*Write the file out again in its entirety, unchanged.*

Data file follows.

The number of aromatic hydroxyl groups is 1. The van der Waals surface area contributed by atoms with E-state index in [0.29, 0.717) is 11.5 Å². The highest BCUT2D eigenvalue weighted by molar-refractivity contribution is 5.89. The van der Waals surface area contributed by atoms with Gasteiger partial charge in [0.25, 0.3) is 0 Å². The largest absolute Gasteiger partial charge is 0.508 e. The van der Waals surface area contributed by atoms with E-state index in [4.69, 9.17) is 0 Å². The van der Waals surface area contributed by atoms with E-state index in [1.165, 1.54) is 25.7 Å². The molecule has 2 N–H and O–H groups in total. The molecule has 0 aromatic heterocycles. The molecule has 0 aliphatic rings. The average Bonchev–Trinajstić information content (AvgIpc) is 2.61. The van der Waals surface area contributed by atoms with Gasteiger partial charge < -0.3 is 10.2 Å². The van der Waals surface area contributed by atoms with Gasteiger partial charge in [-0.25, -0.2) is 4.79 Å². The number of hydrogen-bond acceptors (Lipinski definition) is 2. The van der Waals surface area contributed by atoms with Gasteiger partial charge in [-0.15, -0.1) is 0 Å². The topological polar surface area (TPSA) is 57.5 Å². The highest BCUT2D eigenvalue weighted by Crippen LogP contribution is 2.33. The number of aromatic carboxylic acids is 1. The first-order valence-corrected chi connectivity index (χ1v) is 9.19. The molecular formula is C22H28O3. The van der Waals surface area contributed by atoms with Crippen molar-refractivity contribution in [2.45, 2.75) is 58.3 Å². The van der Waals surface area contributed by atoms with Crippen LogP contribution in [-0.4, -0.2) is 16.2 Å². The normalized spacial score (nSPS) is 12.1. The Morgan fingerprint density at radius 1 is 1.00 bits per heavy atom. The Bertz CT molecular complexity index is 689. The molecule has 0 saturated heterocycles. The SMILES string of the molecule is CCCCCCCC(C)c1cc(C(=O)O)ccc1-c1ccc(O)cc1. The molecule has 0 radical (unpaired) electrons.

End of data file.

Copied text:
The number of aromatic hydroxyl groups is 1. The van der Waals surface area contributed by atoms with E-state index in [0.29, 0.717) is 11.5 Å². The highest BCUT2D eigenvalue weighted by molar-refractivity contribution is 5.89. The van der Waals surface area contributed by atoms with Gasteiger partial charge in [0.25, 0.3) is 0 Å². The largest absolute Gasteiger partial charge is 0.508 e. The van der Waals surface area contributed by atoms with E-state index in [4.69, 9.17) is 0 Å². The van der Waals surface area contributed by atoms with E-state index in [1.165, 1.54) is 25.7 Å². The molecule has 2 N–H and O–H groups in total. The molecule has 0 aromatic heterocycles. The molecule has 0 aliphatic rings. The average Bonchev–Trinajstić information content (AvgIpc) is 2.61. The van der Waals surface area contributed by atoms with Gasteiger partial charge < -0.3 is 10.2 Å². The van der Waals surface area contributed by atoms with Gasteiger partial charge in [-0.25, -0.2) is 4.79 Å². The number of hydrogen-bond acceptors (Lipinski definition) is 2. The van der Waals surface area contributed by atoms with Gasteiger partial charge in [-0.15, -0.1) is 0 Å². The topological polar surface area (TPSA) is 57.5 Å². The highest BCUT2D eigenvalue weighted by Crippen LogP contribution is 2.33. The number of aromatic carboxylic acids is 1. The first-order valence-corrected chi connectivity index (χ1v) is 9.19. The molecular formula is C22H28O3. The van der Waals surface area contributed by atoms with Crippen molar-refractivity contribution in [2.45, 2.75) is 58.3 Å². The van der Waals surface area contributed by atoms with Crippen LogP contribution in [-0.4, -0.2) is 16.2 Å². The normalized spacial score (nSPS) is 12.1. The Morgan fingerprint density at radius 1 is 1.00 bits per heavy atom. The Bertz CT molecular complexity index is 689. The molecule has 0 saturated heterocycles. The SMILES string of the molecule is CCCCCCCC(C)c1cc(C(=O)O)ccc1-c1ccc(O)cc1. The molecule has 0 radical (unpaired) electrons.